Associations between viral and bacterial potencial pathogens in the nasopharynx of children with and without respiratory symptoms

Doctoral Dissertation uoadl:1958500 90 Read counter

Unit:
Τομέας Υγείας - Μητέρας - Παιδιού
Library of the School of Health Sciences
Deposit date:
2017-10-04
Year:
2017
Author:
Tsialta Paraskevi
Dissertation committee:
• Μαρίζα Τσολιά, Καθηγήτρια, Ιατρική, ΕΚΠΑ
• Νικόλαος Παπαδόπουλος, Καθηγητής , Ιατρική, ΕΚΠΑ
• Βασιλική Παπαευαγγέλου, Καθηγήτρια , Ιατρική, ΕΚΠΑ
• Νικόλαος Σπυρίδης, Επίκουρος Καθηγητής , Ιατρική, ΕΚΠΑ
• Ξεπαπαδάκη Παρασκευή, Επίκουρη Καθηγήτρια , Ιατρική, ΕΚΠΑ
• Γαρούφη Αναστασία, Αναπληρώτρια Καθηγήτρια , Ιατρική, ΕΚΠΑ
• Μίχος Αθανάσιος, Επίκουρος Καθηγητής , Ιατρική, ΕΚΠΑ
Original Title:
Επίδραση των ιογενών λοιμώξεων του αναπνευστικού στο βακτηριακό αποικισμό του ρινοφάρυγγα σε παιδιά
Languages:
Greek
Translated title:
Associations between viral and bacterial potencial pathogens in the nasopharynx of children with and without respiratory symptoms
Summary:
ASSOCIATIONS BETWEEN VIRAL AND BACTERIAL POTENCIAL PATHOGENS IN THE NASOPHARYNX OF CHILDREN WITH AND WITHOUT RESPIRATORY SYMPTOMS
Abstract
Background: Nasopharyngeal bacterial colonization is necessary for subsequent respiratory and/or invasive infection. Our study aimed at comparing nasopharyngeal bacterial colonization rates between children with and without symptoms of an acute viral respiratory tract infection (ARTI) and examining associations between identified microorganisms.
Methods: Children 3 months to 6 years of age with and without an acute viral respiratory tract infection were recruited and a questionnaire was filled. Nasopharyngeal samples were examined for Streptococcus pneumoniae (SP), Haemophilus influenzae (HI), Moraxella catarrhalis (MC), Staphylococcus aureus (SA) and Streptococcus pyogenes (SPyo) by culture. Viruses were detected with polymerase chain reaction (PCR).
Results: Median age of the 386 recruited children (216 males) was 23.4 months, and 127 had no respiratory symptoms. More asymptomatic subjects were found negative for all bacteria tested (p<0.01). S. pneumoniae (p<0.01), M. catarrhalis (p=0.001) and mixed bacterial colonization patterns were more frequent among symptomatic children (p<0.05). Colonization of symptomatic, virus-positive children with M. catarrhalis was higher than in asymptomatic and/or virus-negative children (p=0.005). The highest H. influenzae and M. catarrhalis colonization rates were recorded in association with influenza virus (IFV). A strongly negative association between S. pneumoniae and S. aureus, a higher rate of H. influenzae detection among S. pneumoniae colonized children, and an increased likelihood of M. catarrhalis detection in the presence of H. influenzae were observed. H. influenzae colonization was more likely in the presence of respiratory syncytial virus (RSV) and M. catarrhalis colonization was associated with rhinovirus (RV) detection.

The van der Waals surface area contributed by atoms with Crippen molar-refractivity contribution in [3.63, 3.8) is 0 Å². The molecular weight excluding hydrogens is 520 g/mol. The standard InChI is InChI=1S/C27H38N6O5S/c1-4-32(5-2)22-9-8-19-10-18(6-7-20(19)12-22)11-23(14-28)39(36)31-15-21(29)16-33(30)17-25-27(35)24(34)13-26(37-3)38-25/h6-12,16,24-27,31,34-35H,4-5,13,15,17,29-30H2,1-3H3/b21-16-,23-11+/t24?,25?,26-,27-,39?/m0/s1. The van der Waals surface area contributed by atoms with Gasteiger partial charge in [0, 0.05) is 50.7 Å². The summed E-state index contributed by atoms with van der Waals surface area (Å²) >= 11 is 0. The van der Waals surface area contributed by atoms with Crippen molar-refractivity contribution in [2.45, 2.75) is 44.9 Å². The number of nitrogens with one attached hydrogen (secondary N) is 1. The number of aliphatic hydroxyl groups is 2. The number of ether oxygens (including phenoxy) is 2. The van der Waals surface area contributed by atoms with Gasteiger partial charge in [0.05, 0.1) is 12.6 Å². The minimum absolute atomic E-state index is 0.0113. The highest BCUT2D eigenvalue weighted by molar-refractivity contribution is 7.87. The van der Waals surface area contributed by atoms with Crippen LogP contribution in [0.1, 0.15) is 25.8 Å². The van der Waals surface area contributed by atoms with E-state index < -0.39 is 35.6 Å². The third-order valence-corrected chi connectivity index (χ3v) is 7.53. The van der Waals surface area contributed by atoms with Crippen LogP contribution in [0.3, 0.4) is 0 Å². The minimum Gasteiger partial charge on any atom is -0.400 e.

Conclusions: Viruses are associated with different nasopharyngeal bacterial colonization patterns. Observed pathogens’ associations may play a role in disease, and continuous surveillance is required to follow possible effects of interventions such as vaccines.
Main subject category:
Health Sciences
Keywords:
Bacteria, Children, Nasopharyngeal colonization, Respiratory tract infections, Respiratory viruses
Index:
No
Number of index pages:
0
Contains images:
Yes
Number of references:
114
Number of pages:
74
ΔΙΑΤΡΙΒΗ 02-2017.pdf (1 MB) Open in new window